Aponia – The Market Garden
I was looking into the science behind the pest repellent properties of Amaryllidaceae (Garlic/ Allium family) this winter and was introduced to a great text called Garlic and Other Alliums – The Lore and the Science by Eric Block (thanks Lorenzo Costa for the link). The author looked at various studies on this topic and found that field trials confirm the ability of Allium-derived organosulfur compounds to repel predators and kill insect pests.
I thought to see if we could use some of the plants from this family to tackle two of the most harmful pests in our gardens both of which target Brassica crops. The pest are Eurydema oleracea and Pieris brassicae.
The idea is to flank patches of brasscia crops with plants that contain these organosulfur compounds and to cut the plants and spread the material around the brassica when we first notice the pest arrive in the gardens and then cut again at regular intervals throughout the growing season. We’ll look at the quantity of pest in each patch and the amount of damage that occurs from the pests.
The two pest repellent species I have selected for the trial are Allium cepa proliferum – Tree Onion and Nectaroscordum siculum – Bulgarian Honey Garlic. Bulgarian Honey Garlic is the strongest plant from Amaryllidaceae that I have come across and has brought me to tears on a few occasions, just from handling the plants, so seemed like a good candidate.
Ronan, Misha and Philip set up 3 patches one with Allium cepa proliferum – Tree Onion another at the opposite end of the bed with Nectaroscordum siculum – Bulgarian Honey Garlic. and one will be in the middle with just the brassica crops. We will use Siberian Kale as the Brassica crop for this trial. The trial will begin properly next season as we need the young ‘repellent plants’ to establish so that when they are cut they will have the ability to grow back easily and quickly.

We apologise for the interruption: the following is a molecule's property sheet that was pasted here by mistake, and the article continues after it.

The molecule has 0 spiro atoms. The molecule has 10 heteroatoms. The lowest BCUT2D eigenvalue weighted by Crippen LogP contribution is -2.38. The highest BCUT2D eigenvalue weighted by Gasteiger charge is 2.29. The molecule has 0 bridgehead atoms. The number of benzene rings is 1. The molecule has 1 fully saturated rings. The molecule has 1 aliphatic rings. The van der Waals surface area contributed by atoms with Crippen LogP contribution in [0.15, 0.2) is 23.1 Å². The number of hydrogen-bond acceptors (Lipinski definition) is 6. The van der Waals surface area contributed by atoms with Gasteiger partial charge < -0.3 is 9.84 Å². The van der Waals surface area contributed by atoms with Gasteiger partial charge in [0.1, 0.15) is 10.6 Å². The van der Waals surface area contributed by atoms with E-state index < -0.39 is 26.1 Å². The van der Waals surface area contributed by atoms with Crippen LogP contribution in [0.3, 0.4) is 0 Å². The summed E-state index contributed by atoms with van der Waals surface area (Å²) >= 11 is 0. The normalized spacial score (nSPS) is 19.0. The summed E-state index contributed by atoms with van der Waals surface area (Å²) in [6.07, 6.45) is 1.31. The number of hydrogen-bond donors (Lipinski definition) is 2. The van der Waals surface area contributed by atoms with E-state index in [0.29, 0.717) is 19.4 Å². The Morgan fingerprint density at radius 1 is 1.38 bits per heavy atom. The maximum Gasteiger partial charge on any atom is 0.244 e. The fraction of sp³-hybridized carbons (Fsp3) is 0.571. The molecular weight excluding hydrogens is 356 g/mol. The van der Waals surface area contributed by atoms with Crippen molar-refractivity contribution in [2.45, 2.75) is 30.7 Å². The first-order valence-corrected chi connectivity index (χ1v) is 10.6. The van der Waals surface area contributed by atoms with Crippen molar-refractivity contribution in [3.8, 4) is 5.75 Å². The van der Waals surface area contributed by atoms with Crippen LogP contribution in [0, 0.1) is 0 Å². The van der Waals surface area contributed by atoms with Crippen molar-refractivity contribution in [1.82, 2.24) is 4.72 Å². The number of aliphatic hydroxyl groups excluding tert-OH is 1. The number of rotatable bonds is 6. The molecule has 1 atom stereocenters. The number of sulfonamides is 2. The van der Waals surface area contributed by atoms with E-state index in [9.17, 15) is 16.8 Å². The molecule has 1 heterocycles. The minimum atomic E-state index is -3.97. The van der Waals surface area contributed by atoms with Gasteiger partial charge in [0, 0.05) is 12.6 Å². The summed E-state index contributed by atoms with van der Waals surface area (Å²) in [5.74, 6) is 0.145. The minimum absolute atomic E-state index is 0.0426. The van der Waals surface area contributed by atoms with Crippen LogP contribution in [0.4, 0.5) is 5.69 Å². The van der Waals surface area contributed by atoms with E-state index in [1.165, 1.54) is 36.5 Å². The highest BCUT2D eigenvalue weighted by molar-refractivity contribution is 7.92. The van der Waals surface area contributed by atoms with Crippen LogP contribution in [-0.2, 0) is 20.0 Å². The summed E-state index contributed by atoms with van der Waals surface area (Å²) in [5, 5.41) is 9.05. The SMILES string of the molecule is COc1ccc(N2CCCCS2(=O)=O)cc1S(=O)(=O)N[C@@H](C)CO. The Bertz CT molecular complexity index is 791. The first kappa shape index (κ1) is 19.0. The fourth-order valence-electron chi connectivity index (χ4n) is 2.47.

The second trial is a Green Manure/Cover Crop Trial – This is a comparative study and is a very simple trial where we sow 3 m2 patches of three different Nitrogen fixing ground covers
We’ll look at how fast each species takes to provide cover, the quantity of biomass produced and how attractive each species are to wildlife in the gardens.
Green manure/Cover crops can be grown to protect and/or enrich the soil. It’s an important part of a vegetable crop rotation plan in order to biologically maintain soil health and manage insect, weed, and disease pressure. Green manures/Cover crops offer many benefits, but not all at once, nor from one species. You may want to protect the soil from intense erosion, alleviate compaction, suppress weeds, build organic matter, add Nitrogen or mop-up available nutrients after the growing season.
Leo and Misha, who are back on their travels now, carried out some pruning techniques on a Pear – Pyrus communis – “Early Boliarka” in the market garden and various Apple trees at the guest house. The pruning method they practice is called Oeschberg and was developed in the late 1920’s by Hans Spreng in Oeschberg, Switzerland.
|Photo by Misha|
Wildlife in the Gardens
Apatheia – The Home Garden
Polyculture/Regenerative Landscape Design Webinars
- Overview of the Design – Design Goals and Objectives
- Starting Point – How we approached the design of this landscape
- Rationale – Why we laid out access, water, drainage, and planting locations where we did
- Species Selection – How and why we selected the various species
- Technical Discussion – Software and tools we used
- Closing Questions and Answers
- Access to design spreadsheets and databases including a number of unique species lists.
The participation fee will be €30 (or the equivalent value in the currency of your choice). I hope to be able to share my experience and attract people that are interested in polyculture design in order to build a network of designers and practitioners while raising some funds to help support and develop our project’s activities.
If you would like to create a forest garden and gain some practical hands on experience join us this Spring. We’ll be covering site surveying, landscape design software, installing access, beds, irrigation channels, planting tree, shrub, herb and ground layers and making a small wildlife pond. All in 3 days! And plenty of follow up material to take away with you to digest slowly.